In Australia, the economic recovery was well under way and had been stronger than expected previously. There had been strong growth in employment and a welcome decline in the unemployment rate to 6.4 per cent. The December quarter GDP data were expected to show that the recovery remained on track. An important near-term issue was how households and businesses would adjust to the tapering of some fiscal support measures. Members noted that there may be a temporary pause in the pace of improvement in the labour market, as many firms had already adjusted the size of their workforces.

Despite these generally positive developments, members agreed that wage and price pressures had been subdued and were expected to remain so for several years. The economy had been operating with considerable spare capacity and the unemployment rate had remained high. Further progress in reducing spare capacity was expected to occur, but it would take some time before the labour market would be tight enough to generate wage increases consistent with achieving the inflation target. There are likely to be relative price shifts due to changes in the balance of supply and demand during the pandemic, and the Board would look through these transitory fluctuations in inflation. While annual CPI inflation was expected to rise temporarily to 3 per cent around the middle of the year as a result of the reversal of some pandemic-related price reductions, in underlying terms inflation was expected to remain below 2 per cent over both 2021 and 2022.

Members discussed the rate of wages growth that would be needed for inflation to be sustainably within the 2 to 3 per cent target range. Assuming ongoing labour-productivity growth and a broadly stable profit share of national income, it was likely that wages growth would need to be sustainably above 3 per cent, which was well above its current level. The experience of other advanced economies over recent years had suggested that it would take a tight labour market and considerable time for higher wages growth to be sustained. The Board's judgement was that wages growth would be unlikely to be consistent with the inflation target earlier than 2024.

Since the start of 2020, the Bank's balance sheet had increased by around $175 billion and a further substantial increase was in prospect. The Bank had recently purchased bonds to support the 3-year yield target and would continue to do so as necessary. The Bank was prepared to make further adjustments to its purchases in response to market conditions. The Bank had bought a cumulative $74 billion of government bonds issued by the Australian Government and the states and territories under the initial $100 billion bond purchase program. A further $100 billion will be purchased following the completion of the initial program and the Bank is prepared to do more if that is necessary. Authorised deposit-taking institutions had drawn down $91 billion of low-cost funding through the Term Funding Facility and had access to a further $94 billion under the facility. Members noted that the Australian banking system, with its strong capital and liquidity buffers, had remained resilient and was helping to support the economic recovery.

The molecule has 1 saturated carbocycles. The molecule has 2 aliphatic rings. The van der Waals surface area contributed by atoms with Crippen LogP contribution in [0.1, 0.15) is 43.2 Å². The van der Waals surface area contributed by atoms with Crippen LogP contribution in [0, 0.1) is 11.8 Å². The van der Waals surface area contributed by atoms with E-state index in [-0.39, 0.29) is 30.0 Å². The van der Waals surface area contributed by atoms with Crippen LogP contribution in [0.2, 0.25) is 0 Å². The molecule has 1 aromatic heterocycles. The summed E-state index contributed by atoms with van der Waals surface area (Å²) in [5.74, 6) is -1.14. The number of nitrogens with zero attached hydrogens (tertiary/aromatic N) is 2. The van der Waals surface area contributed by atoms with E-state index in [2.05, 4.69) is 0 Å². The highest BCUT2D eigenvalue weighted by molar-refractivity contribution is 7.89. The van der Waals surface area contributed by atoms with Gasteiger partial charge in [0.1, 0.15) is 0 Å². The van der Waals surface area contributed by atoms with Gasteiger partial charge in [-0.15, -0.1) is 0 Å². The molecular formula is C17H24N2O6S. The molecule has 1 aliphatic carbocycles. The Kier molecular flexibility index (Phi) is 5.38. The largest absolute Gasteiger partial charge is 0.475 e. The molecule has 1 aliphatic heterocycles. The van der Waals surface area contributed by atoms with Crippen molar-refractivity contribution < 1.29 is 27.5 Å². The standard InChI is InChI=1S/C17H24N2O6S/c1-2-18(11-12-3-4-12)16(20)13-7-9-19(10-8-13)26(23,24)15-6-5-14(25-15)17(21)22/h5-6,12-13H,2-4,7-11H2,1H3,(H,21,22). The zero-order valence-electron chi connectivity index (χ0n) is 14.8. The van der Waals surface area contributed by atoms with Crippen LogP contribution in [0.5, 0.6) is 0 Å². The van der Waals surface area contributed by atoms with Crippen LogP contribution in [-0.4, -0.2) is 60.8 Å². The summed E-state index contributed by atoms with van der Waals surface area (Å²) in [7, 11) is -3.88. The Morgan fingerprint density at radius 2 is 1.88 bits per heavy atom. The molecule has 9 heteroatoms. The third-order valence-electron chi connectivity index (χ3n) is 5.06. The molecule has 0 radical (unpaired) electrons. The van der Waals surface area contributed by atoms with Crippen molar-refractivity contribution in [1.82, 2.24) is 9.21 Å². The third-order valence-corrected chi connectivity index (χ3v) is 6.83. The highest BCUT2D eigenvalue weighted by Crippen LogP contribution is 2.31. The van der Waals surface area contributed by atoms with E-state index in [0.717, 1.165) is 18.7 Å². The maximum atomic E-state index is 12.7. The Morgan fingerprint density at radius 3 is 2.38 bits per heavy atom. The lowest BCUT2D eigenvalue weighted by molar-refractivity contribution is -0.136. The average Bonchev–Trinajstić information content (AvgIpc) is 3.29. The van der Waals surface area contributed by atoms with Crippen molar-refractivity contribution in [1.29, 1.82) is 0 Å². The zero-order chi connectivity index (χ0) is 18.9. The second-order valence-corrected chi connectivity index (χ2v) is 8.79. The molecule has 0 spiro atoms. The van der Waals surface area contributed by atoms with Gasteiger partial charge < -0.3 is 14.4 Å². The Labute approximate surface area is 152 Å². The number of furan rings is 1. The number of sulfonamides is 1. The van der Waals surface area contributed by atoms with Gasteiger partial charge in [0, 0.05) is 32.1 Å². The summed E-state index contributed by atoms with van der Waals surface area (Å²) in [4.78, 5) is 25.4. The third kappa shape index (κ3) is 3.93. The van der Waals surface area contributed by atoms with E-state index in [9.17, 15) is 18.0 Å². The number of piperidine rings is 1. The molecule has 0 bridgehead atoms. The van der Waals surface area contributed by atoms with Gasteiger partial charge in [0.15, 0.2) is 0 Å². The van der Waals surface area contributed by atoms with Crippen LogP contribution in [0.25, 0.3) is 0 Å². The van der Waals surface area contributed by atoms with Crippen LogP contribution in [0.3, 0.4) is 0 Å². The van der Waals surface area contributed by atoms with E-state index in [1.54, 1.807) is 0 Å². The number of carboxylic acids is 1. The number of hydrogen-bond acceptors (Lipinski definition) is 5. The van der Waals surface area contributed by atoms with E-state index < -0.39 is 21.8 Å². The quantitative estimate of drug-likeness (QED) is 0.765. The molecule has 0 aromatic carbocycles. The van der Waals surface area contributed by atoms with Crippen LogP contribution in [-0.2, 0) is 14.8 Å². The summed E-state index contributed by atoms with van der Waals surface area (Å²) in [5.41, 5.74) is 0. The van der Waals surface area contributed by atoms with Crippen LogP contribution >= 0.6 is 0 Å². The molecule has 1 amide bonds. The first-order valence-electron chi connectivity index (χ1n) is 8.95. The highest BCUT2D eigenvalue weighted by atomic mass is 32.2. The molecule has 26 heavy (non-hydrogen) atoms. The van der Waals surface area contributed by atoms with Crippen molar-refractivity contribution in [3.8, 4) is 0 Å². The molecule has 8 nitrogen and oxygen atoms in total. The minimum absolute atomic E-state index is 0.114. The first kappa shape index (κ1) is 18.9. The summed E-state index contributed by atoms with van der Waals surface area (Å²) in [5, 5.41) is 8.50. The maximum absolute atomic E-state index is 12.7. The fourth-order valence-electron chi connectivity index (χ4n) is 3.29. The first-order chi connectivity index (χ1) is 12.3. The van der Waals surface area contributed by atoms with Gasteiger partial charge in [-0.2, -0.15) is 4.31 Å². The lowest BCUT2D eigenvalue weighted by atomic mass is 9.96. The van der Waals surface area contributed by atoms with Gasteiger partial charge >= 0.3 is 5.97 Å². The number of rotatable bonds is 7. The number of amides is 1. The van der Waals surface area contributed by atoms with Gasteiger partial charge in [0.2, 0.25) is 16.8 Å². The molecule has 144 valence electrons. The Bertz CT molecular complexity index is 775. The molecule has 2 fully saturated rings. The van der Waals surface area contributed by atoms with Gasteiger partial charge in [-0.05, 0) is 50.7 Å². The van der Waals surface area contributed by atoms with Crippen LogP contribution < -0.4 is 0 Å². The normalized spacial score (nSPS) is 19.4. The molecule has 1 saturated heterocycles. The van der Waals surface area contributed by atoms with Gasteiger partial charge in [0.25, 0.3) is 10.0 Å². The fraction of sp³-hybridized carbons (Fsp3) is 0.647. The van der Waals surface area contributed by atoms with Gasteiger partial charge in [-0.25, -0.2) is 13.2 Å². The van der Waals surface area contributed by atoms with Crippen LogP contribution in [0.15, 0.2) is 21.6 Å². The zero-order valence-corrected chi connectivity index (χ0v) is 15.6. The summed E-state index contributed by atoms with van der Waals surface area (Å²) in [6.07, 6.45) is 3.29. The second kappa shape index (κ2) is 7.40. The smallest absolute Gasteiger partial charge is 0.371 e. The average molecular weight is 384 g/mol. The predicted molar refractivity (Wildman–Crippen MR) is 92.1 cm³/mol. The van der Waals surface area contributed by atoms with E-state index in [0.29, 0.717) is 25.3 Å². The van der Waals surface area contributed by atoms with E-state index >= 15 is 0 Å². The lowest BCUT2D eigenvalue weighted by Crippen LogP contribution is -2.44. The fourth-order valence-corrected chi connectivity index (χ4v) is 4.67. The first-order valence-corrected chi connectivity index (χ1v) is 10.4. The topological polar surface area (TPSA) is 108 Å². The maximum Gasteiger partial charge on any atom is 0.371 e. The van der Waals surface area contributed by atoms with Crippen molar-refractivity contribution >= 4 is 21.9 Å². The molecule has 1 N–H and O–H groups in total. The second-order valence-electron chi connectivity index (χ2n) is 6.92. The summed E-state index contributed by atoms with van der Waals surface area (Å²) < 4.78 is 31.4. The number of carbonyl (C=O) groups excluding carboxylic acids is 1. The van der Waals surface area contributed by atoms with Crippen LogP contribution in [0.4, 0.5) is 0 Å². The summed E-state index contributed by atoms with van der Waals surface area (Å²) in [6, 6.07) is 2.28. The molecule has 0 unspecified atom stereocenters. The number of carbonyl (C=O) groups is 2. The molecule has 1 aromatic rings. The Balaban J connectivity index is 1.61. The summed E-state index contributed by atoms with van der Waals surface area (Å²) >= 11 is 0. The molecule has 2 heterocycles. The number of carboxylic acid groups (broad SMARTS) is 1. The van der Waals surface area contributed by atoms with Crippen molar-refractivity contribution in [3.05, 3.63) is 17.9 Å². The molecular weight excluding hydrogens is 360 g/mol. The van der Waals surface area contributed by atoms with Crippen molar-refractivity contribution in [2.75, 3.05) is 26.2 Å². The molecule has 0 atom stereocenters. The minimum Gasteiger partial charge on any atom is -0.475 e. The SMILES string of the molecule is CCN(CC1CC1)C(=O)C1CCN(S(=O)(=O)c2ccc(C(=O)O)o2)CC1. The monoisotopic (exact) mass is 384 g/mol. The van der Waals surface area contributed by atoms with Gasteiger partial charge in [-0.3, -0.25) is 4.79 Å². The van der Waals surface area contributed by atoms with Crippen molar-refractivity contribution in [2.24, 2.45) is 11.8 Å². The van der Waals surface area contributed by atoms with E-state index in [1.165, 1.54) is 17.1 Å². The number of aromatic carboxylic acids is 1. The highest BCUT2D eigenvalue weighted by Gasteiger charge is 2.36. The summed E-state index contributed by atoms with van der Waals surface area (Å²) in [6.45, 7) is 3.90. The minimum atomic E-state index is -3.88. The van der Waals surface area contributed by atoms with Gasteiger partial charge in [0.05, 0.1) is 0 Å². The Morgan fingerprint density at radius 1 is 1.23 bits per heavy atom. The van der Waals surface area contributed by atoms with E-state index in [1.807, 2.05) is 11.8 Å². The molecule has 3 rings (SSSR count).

The Bank's monetary policy settings had continued to help the economy by keeping financing costs very low, contributing to a lower exchange rate than otherwise, supporting the supply of credit to businesses and strengthening household and business balance sheets. Monetary and fiscal policy had supported the recovery in aggregate demand and the pick-up in employment. The Board remained committed to doing what it reasonably could to support the Australian economy, and would maintain stimulatory monetary conditions for as long as necessary. Members concluded that very significant monetary support would be required for some time, as it would be some years before the Bank's goals for inflation and unemployment were achieved.

Members discussed the operation of the 3-year yield target, to which the Board remained committed. Later in the year, members would need to consider whether to maintain the April 2024 bond as the target bond or shift the focus of the yield target to the November 2024 bond. The Board agreed that it would not consider removing the target completely or changing the target yield of 10 basis points. If the Board were to maintain the April 2024 bond as the target bond, rather than move to the next bond, the maturity of the target would gradually decline until the bond finally matured in April 2024. In considering this issue, members would give close attention to the flow of economic data and the outlook for inflation and employment.

Members also discussed the effect that low interest rates have on financial and macroeconomic stability. They acknowledged the risks inherent in investors searching for yield in a low interest rate environment, including risks linked to higher leverage and asset prices, particularly in the housing market. Members noted that lending standards remained sound and that it was important that they remain so in an environment of rising housing prices and low interest rates. The Board concluded that there were greater benefits for financial stability from a stronger economy, while acknowledging the importance of closely monitoring risks in asset markets.

Members affirmed that the cash rate would be maintained at 10 basis points for as long as necessary. They continued to view a negative policy rate as extraordinarily unlikely. The Board will not increase the cash rate until actual inflation is sustainably within the 2 to 3 per cent target range. For this to occur, wages growth would need to be materially higher than it is currently. This would require significant gains in employment and a return to a tight labour market. The Board does not expect these conditions to be met until 2024 at the earliest.

The decision

The Board reaffirmed the existing policy settings, namely:

  • a target for the cash rate of 0.1 per cent
  • an interest rate of zero on Exchange Settlement balances held by financial institutions at the Bank
  • a target of around 0.1 per cent for the yield on the 3-year Australian Government bond
  • the expanded Term Funding Facility to support credit to businesses, particularly small and medium-sized businesses, with an interest rate on new drawings of 0.1 per cent
  • the purchase of $100 billion of government bonds of maturities of around 5 to 10 years at a rate of $5 billion per week following the Board meeting on 3 November 2020
  • the purchase of an additional $100 billion of government bonds when the existing bond purchase program is completed in mid April 2021 at the same rate of $5 billion per week.